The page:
What gets you up in the morning?

The excitement of the day and the prospect of a cup of tea from my favourite brand (Miss TeaSmith). I am a natural morning person and fully awake within a couple of minutes. I typically go for a short walk with my husband to catch some sun rays and get physically moving before going into work.

 

What helps you sleep at night?

Darkness and quietness are important, but I think the most crucial thing is a sense of fulfilment things that align with my values and purpose in life. Supporting others to sleep well and live in sync with their own body clock brings meaning to my life. With that also comes calmness and felling centred, which gives my mind less to think or worry about, making it easier to sleep well at night.

 

Do you have any sleep rituals?

Well, preparing for sleep starts in the morning when you wake up. You have all day to prepare for sleep the next night, not just the two hours before you go to bed. Personally, I like starting my day with a meditation. I already mentioned that I go for a walk in the morning, I also go for another walk at lunch or cycle. During the day I make sure I move and take mini-breaks. I also stay hydrated and try and have dinner around 7pm to have a fasting window of 12 hours. I have Night Shift installed on my screen devices which comes on in the evening. Crucially though, I stop working after 8pm whenever possible. While there have been moments of pause during the day, in the evening I make sure not to overstimulate the brain. I chat with my husband, read, watch something specific on TV, or just listen to something random.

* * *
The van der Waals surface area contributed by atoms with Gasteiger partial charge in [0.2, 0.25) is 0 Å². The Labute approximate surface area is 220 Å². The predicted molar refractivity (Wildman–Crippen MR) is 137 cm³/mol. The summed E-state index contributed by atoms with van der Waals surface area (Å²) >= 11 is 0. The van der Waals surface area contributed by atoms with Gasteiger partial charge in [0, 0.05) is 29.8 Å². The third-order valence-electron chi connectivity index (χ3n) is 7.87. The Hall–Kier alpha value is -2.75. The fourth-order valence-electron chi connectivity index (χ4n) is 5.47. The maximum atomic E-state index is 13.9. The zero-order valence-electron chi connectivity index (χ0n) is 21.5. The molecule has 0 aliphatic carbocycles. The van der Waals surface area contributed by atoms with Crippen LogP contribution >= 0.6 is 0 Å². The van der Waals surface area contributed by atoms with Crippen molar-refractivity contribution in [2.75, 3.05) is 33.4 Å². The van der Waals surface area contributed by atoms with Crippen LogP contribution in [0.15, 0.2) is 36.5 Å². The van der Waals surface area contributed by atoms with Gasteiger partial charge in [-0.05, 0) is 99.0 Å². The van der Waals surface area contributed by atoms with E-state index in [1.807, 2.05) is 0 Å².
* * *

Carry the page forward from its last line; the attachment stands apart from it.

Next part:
What luxury item would you take on a desert island?

An eye mask. I am light-sensitive and desert island often don’t have proper buildings!

 

What are the top three tips for the best night sleep and why?

  • Identify your personal sleep window: How much sleep do you need and when do you sleep best? Stick to these times weekday and weekend. This will provide you with the most efficient sleep during which your energy resources can fully recharge.